Living the Dream

Sorry it’s been over a week since my last post, and while I would love to say I’ve just been too busy to post, the truth is that a good internet connection is a difficult commodity to come by here in the Kingdom of Wonder. To make it up to you, my loyal readers (if you’re not loyal, and therefore unfaithful, this is not for you, but you may enjoy all the same) I’ll add more pictures and explanations of my adventures over the past week.


Day 30: Stupas at Wat Damnak

Wat. As part of my research I have been interviewing monks about the beliefs of Buddhists and how that might affect perceptions of persons with disabilities. It has been the most difficult portion of my research. For starters, my Khmer is not good enough to discuss the intricacies of religion and disabilities. Furthermore, most monks lack similar skills in English. This limits my pool of potential interviewees, and even with a Khmer student to help translate, this is conceptually a difficult topic to discuss. Nevertheless, it has been interesting and rewarding to meet with the monks I have met so far, and exploring the Wats has enriched my time here.


Day 31: There were bigger ones, but I didn’t want to risk my camera getting damaged by the water…but the small one is still nice.

Waterfall. We started our home run stretch by taking a day off from our studies and visiting Phnom Kulen – considered a sacred place by most Cambodians, people from all over will come to the mountain to enjoy its beauty and play in the waterfalls. The falls are beautiful and the water was cool, a perfect mix for a lazy Friday afternoon.

wall of a Khmer Rouge hiding place

wall of a Khmer Rouge hiding place

We hiked around a bit seeing random Buddha statues and a former hiding place of Khmer Rouge officials. It struck me that thesemen would hide in a sacred place though the KRwere trying to rid the country of such beliefs. Maybe these men still had lingering feelings forthis sacred place (or maybe not).

Rain Storm Adventure. My friend Rachael and I decided we wanted to leave the Siem Reap we knew and see what else the city had to offer. So we rented some bikes and followed the wind. We ended up in the middle of nowhere, surrounded by rice paddies and the occasional cow. It was beautiful.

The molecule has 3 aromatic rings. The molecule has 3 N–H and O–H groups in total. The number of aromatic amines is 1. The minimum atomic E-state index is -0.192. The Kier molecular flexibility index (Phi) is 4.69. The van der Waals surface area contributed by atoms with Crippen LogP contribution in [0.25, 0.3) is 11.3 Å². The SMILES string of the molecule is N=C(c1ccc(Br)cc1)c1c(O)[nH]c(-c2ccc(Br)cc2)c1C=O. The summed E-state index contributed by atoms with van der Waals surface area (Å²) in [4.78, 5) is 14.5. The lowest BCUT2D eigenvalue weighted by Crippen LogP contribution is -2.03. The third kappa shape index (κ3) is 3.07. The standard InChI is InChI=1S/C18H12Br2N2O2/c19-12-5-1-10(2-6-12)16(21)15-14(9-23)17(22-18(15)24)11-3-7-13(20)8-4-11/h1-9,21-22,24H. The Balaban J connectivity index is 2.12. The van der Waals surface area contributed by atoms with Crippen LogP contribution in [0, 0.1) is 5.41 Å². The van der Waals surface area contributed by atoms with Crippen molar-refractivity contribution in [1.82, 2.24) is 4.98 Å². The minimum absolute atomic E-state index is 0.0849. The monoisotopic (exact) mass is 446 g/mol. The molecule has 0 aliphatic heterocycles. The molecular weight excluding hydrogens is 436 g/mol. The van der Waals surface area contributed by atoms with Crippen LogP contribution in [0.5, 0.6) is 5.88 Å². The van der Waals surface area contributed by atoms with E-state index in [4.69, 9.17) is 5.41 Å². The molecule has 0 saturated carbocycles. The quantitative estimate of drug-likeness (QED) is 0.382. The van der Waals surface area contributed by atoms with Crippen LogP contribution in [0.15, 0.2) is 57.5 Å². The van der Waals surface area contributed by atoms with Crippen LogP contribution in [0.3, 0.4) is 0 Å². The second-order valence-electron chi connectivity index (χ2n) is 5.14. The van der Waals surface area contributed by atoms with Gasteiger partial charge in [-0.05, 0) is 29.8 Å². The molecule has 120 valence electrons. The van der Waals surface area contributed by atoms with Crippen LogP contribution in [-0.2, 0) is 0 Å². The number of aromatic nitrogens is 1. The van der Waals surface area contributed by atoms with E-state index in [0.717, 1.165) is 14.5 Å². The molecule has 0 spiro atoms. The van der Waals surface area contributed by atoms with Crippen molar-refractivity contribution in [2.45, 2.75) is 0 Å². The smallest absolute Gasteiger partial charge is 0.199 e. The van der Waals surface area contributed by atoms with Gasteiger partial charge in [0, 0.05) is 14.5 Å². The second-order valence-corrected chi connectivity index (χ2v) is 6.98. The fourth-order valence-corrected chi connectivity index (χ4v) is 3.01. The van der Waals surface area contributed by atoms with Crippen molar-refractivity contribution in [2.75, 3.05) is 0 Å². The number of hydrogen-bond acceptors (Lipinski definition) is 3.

Day YY: My friend Rachael and I in he middle of nowhere. See the angry storm clouds?

Day 32: My friend Rachael and I in the middle of nowhere. See the angry storm clouds?

After about an hour we started to feel the beginnings of a rain storm, but what followed was a monsoon! The wind kicked up and the rain drops doubled in size instantly. The rain flew at us downways and sideways. It felt like I was being pelted by hail. It was incredible to feel the force of nature, unprotected and unadulterated. Then, as if the heavens turned off a fountain the rain stopped, but in sheets. I could literally watch the rain stop a foot at a time in front of me. We rode home, sopping wet, and loving life.

Day 34: A soggy and silent CKS

Day 34: A soggy and silent CKS

Election Day. Cambodians all over the country voted yesterday and while things got a little crazy in Phnom Penh, things were quiet in Siem Reap. Maybe too quiet. My friends an I went out for dinner and many places were closed. There were fewer tourists and locals to rub shoulders with the city seemed so dead. Rain may have had something to do with the lack of tourists – it rained almost all day. But certainly, yesterday’s election results were impressive. The CPP experienced its greatest loss since Cambodia became a democracy. What does this mean? Only time will tell, but maybe it means Cambodia is not as backwards as we thought. Maybe, Cambodia is taking a step towards some real improvements. Or maybe its just the same, same, but different.


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